We arrived in Rome at a time of great celebration and high spirits. It was the evening when the Italian team returned to the city, to hold up the shiny, coveted World Cup on an open top double decker, waving at streets lined with revelers. This joyful occasion set the tone for our visit to the Italian capital, as we enthusiastically joined in with the million spectators at the Ancient Circus Maximus.
Over the next six days, we aimed to see all the top tourist sites, and immerse ourselves in the culture and history of Rome. We found that most of these were accessible on foot, and within a fifteen – twenty minute walk of our Via Veneto based hotel. Later, when the July heat finally sapped up our early enthusiasm, we discovered the Metro, which is a very convenient method of travel. It only costs one euro for an hour’s travel, and is easy to navigate around. We used this for areas which were further afield, such as the Vatican.
Of all the amazing sights which we packed into our six day city break, some of my favourites included the Trevi fountain, the Colosseum and the Sistine Chapel.
Wonderful, ornate fountains are dotted across the city, and the Trevi is to me the most magnificent of all. This monumental fountain was completed in 1762, and the area around it is now bustling with tourists, throwing in coins, or admiring the ’sea-horse’ sculptures ascending from the water. On the day we visited, we had to fight the temptation of jumping into the giant pool surrounding it, to cool off from the blistering thirty five degree, mid day sun heat!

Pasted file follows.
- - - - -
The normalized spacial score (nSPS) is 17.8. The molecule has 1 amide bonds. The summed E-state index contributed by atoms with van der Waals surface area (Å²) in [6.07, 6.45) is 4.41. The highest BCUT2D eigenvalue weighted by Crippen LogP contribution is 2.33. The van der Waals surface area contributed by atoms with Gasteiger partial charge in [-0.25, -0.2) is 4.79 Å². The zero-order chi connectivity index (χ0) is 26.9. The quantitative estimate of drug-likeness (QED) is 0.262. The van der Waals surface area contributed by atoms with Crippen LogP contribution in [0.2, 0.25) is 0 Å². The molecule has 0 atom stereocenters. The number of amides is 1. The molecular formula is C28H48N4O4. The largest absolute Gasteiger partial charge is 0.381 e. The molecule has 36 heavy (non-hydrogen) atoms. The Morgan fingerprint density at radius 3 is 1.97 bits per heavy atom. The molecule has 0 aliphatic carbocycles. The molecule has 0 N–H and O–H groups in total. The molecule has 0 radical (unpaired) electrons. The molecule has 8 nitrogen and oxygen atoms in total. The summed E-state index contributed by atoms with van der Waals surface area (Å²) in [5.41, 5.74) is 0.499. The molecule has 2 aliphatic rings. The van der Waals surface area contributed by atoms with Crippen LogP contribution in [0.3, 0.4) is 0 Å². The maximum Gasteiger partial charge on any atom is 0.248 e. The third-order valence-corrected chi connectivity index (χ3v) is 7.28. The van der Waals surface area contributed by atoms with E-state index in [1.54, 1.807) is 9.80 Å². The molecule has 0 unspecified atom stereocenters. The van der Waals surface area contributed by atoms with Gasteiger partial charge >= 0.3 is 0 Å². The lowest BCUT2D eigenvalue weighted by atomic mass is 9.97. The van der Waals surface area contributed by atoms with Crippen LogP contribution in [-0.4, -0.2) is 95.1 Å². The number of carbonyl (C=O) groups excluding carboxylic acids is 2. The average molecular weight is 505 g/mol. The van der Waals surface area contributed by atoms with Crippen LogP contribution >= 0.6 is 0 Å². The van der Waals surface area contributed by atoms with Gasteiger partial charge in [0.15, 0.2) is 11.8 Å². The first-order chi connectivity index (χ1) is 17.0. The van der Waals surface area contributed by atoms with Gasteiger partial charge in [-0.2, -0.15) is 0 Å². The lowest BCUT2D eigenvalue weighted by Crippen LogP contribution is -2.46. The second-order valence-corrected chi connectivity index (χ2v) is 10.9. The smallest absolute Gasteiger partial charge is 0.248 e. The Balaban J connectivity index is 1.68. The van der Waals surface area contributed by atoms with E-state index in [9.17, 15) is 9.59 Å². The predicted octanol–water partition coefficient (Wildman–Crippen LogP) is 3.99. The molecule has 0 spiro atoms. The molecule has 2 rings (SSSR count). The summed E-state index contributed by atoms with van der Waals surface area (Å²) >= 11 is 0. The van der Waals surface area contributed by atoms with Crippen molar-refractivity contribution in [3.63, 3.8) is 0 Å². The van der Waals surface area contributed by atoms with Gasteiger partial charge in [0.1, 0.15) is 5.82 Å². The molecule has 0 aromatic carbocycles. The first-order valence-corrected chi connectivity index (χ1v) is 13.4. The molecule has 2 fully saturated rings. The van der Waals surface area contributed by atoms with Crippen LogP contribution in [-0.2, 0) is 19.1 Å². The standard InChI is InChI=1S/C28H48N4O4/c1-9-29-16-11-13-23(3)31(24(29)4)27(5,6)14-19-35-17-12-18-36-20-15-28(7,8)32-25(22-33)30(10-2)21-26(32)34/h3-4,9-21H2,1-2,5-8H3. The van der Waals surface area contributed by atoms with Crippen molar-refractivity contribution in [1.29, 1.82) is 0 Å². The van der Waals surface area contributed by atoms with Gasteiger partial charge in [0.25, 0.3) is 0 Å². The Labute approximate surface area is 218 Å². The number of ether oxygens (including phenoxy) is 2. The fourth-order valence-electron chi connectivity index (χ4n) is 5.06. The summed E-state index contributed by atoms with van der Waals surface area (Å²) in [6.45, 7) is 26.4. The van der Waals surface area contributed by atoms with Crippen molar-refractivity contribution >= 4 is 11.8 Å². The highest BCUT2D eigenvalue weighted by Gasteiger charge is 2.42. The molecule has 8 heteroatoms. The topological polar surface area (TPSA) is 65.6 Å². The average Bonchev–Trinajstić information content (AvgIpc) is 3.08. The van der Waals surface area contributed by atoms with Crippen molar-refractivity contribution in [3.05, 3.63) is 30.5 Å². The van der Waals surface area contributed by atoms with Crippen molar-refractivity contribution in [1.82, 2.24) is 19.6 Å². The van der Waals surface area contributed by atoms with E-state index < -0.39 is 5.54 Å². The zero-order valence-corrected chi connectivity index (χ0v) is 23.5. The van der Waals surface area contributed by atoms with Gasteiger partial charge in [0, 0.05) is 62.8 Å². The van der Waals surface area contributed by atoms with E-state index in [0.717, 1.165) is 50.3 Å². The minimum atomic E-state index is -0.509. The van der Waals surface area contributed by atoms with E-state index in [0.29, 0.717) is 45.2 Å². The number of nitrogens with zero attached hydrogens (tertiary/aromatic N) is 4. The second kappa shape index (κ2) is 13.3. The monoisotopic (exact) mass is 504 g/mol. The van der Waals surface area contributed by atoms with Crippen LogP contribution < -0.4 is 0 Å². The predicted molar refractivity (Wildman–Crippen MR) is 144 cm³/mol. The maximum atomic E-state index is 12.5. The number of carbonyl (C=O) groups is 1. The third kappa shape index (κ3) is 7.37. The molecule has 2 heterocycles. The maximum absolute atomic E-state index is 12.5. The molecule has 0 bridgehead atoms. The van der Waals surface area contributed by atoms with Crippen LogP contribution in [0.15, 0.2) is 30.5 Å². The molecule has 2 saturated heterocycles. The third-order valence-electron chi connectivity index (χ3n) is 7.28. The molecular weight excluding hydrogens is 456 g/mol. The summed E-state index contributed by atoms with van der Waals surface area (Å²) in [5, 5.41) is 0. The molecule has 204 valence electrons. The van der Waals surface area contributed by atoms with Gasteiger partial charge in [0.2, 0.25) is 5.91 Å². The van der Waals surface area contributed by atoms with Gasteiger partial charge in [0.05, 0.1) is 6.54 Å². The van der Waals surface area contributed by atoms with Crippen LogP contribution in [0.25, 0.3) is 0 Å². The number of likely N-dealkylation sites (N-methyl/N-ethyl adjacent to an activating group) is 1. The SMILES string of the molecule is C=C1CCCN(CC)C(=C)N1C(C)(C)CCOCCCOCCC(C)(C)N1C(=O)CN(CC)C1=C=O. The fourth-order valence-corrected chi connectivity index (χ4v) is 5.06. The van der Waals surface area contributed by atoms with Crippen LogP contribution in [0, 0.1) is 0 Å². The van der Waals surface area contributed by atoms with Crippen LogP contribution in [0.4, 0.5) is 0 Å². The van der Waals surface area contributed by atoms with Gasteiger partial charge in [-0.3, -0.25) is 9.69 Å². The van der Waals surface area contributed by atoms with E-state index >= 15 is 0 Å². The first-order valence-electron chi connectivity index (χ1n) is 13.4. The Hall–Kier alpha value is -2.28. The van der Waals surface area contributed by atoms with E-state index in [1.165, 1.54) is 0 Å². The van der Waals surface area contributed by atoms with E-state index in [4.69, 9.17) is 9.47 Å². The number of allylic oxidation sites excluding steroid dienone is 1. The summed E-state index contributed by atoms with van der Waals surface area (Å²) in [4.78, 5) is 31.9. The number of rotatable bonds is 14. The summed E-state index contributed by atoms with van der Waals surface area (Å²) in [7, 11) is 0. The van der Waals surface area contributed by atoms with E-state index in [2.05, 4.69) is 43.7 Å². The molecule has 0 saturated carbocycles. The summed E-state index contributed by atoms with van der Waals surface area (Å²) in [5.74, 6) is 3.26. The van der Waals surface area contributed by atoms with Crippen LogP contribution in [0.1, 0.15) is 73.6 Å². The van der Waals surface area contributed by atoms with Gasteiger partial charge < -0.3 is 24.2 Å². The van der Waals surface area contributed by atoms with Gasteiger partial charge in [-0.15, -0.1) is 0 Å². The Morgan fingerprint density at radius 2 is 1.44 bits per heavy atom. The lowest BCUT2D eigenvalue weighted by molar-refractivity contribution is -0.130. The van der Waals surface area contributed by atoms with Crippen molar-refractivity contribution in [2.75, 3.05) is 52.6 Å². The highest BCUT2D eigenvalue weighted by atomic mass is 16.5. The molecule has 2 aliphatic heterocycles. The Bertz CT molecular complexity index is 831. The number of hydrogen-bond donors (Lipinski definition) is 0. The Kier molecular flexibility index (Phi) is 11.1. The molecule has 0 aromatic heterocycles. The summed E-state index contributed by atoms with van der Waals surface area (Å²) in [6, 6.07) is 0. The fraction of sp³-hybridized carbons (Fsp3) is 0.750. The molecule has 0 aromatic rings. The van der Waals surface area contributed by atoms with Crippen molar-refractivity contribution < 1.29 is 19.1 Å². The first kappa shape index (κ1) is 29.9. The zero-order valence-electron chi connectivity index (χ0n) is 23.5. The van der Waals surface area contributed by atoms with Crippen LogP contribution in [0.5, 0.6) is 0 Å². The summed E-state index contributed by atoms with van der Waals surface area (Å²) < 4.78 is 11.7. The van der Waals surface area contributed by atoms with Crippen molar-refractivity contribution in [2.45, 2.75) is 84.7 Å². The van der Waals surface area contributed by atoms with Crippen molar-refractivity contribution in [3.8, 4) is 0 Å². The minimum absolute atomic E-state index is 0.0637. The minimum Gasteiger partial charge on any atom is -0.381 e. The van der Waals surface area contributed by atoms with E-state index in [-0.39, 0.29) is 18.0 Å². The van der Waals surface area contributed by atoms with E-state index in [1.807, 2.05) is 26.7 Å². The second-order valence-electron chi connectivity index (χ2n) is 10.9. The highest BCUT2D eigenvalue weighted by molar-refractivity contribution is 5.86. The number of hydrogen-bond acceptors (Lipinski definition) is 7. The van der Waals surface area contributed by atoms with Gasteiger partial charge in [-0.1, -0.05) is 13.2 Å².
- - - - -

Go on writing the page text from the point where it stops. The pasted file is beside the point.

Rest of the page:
When visiting the colosseum, it is advisable to take a tour with one of the many tour guides standing at the front of this ancient gladiator arena. It was worth paying to find out the history of such a building, and imagine the atmosphere that once infused the white marble interior, as Caesars and slaves cheered in unison, whilst wild animals were released from the cellars below. It is also worthwhile to view the colosseum in the evening, when it is lit up, and stands out in the backdrop of the Roman Forum.
The Sistine chapel can be found at the end of a long tour down the many corridors of the Vatican museum. The museum itself is decorated with mosaics, sculptures, tapestries and paintings in every corner. There are so many, that at times it is hard to take everything in. The Sistine chapel, which is the last part of the museum, is covered in paintings by Michaelangelo, which are worth studying in detail. We bought headphone sets from the reception at the Vatican museum, which will tell you detailed information about each exhibit, and are much cheaper than an actual tour guide. As we looked at each painting in the Sistine chapel, a vivid description of each painting, from the Last Judgement to the Old and New Testament scenes depicted on the ceiling, could be listened to on the headset. One detail to remember however, is that flash photography is not permitted due to the effects of fading the paintings.
These are just some of the main attractions we enjoyed when visiting this historic city. We hope you fall in love with Rome as much as we did.
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